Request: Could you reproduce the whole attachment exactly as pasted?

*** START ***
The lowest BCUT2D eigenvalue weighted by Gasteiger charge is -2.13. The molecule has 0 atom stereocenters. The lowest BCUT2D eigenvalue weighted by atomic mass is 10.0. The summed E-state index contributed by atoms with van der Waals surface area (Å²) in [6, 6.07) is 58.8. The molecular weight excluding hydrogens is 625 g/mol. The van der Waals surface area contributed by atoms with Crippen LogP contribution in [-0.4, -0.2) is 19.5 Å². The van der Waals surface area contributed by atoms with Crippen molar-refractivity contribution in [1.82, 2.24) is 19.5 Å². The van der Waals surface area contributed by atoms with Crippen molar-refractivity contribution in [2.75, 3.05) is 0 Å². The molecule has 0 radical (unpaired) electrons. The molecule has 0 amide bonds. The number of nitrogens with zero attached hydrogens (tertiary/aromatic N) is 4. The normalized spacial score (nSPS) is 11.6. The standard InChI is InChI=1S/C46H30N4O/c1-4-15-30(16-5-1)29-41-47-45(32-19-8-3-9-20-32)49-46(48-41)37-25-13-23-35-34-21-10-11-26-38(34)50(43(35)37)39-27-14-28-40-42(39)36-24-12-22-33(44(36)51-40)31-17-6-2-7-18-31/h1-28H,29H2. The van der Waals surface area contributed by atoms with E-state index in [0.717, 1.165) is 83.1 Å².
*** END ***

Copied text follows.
The lowest BCUT2D eigenvalue weighted by Gasteiger charge is -2.13. The molecule has 0 atom stereocenters. The lowest BCUT2D eigenvalue weighted by atomic mass is 10.0. The summed E-state index contributed by atoms with van der Waals surface area (Å²) in [6, 6.07) is 58.8. The molecular weight excluding hydrogens is 625 g/mol. The van der Waals surface area contributed by atoms with Crippen LogP contribution in [-0.4, -0.2) is 19.5 Å². The van der Waals surface area contributed by atoms with Crippen molar-refractivity contribution in [1.82, 2.24) is 19.5 Å². The van der Waals surface area contributed by atoms with Crippen molar-refractivity contribution in [2.75, 3.05) is 0 Å². The molecule has 0 radical (unpaired) electrons. The molecule has 0 amide bonds. The number of nitrogens with zero attached hydrogens (tertiary/aromatic N) is 4. The normalized spacial score (nSPS) is 11.6. The standard InChI is InChI=1S/C46H30N4O/c1-4-15-30(16-5-1)29-41-47-45(32-19-8-3-9-20-32)49-46(48-41)37-25-13-23-35-34-21-10-11-26-38(34)50(43(35)37)39-27-14-28-40-42(39)36-24-12-22-33(44(36)51-40)31-17-6-2-7-18-31/h1-28H,29H2. The van der Waals surface area contributed by atoms with E-state index in [0.717, 1.165) is 83.1 Å².